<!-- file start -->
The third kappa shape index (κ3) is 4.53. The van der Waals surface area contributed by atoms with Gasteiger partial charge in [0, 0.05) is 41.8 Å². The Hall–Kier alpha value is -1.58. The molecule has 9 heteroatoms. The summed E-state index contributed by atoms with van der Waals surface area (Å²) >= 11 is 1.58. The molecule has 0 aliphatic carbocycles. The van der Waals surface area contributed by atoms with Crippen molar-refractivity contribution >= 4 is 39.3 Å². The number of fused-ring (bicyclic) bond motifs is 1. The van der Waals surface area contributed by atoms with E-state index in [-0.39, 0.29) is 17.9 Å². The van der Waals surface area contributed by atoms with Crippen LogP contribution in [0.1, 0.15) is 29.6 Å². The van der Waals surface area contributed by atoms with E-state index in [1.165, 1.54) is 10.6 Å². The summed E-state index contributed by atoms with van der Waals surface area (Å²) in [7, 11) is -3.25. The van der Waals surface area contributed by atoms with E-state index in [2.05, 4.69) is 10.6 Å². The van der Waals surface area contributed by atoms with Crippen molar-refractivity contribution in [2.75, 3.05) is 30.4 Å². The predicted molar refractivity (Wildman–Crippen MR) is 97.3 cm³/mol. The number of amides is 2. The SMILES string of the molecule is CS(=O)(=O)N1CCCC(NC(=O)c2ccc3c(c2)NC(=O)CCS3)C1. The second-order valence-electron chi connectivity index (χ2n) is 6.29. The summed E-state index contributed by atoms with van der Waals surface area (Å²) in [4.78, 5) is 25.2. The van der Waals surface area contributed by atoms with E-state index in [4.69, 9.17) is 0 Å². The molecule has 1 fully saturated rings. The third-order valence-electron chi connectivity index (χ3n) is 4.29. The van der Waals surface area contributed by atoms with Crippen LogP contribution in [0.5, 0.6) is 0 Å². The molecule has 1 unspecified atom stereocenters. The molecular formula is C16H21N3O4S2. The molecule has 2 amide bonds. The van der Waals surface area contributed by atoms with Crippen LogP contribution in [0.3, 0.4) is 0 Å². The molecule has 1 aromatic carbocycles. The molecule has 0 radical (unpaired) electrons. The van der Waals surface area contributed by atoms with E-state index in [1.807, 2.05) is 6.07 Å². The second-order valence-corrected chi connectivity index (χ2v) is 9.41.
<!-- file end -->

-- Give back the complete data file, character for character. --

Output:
The third kappa shape index (κ3) is 4.53. The van der Waals surface area contributed by atoms with Gasteiger partial charge in [0, 0.05) is 41.8 Å². The Hall–Kier alpha value is -1.58. The molecule has 9 heteroatoms. The summed E-state index contributed by atoms with van der Waals surface area (Å²) >= 11 is 1.58. The molecule has 0 aliphatic carbocycles. The van der Waals surface area contributed by atoms with Crippen molar-refractivity contribution >= 4 is 39.3 Å². The number of fused-ring (bicyclic) bond motifs is 1. The van der Waals surface area contributed by atoms with E-state index in [-0.39, 0.29) is 17.9 Å². The van der Waals surface area contributed by atoms with Crippen LogP contribution in [0.1, 0.15) is 29.6 Å². The van der Waals surface area contributed by atoms with E-state index in [1.165, 1.54) is 10.6 Å². The summed E-state index contributed by atoms with van der Waals surface area (Å²) in [7, 11) is -3.25. The van der Waals surface area contributed by atoms with E-state index in [2.05, 4.69) is 10.6 Å². The van der Waals surface area contributed by atoms with Crippen molar-refractivity contribution in [2.75, 3.05) is 30.4 Å². The predicted molar refractivity (Wildman–Crippen MR) is 97.3 cm³/mol. The number of amides is 2. The SMILES string of the molecule is CS(=O)(=O)N1CCCC(NC(=O)c2ccc3c(c2)NC(=O)CCS3)C1. The second-order valence-electron chi connectivity index (χ2n) is 6.29. The summed E-state index contributed by atoms with van der Waals surface area (Å²) in [4.78, 5) is 25.2. The van der Waals surface area contributed by atoms with E-state index in [4.69, 9.17) is 0 Å². The molecule has 1 fully saturated rings. The third-order valence-electron chi connectivity index (χ3n) is 4.29. The van der Waals surface area contributed by atoms with Crippen LogP contribution in [0.5, 0.6) is 0 Å². The molecule has 1 unspecified atom stereocenters. The molecular formula is C16H21N3O4S2. The molecule has 2 amide bonds. The van der Waals surface area contributed by atoms with Crippen LogP contribution in [0.3, 0.4) is 0 Å². The molecule has 1 aromatic carbocycles. The molecule has 0 radical (unpaired) electrons. The van der Waals surface area contributed by atoms with E-state index in [1.807, 2.05) is 6.07 Å². The second-order valence-corrected chi connectivity index (χ2v) is 9.41.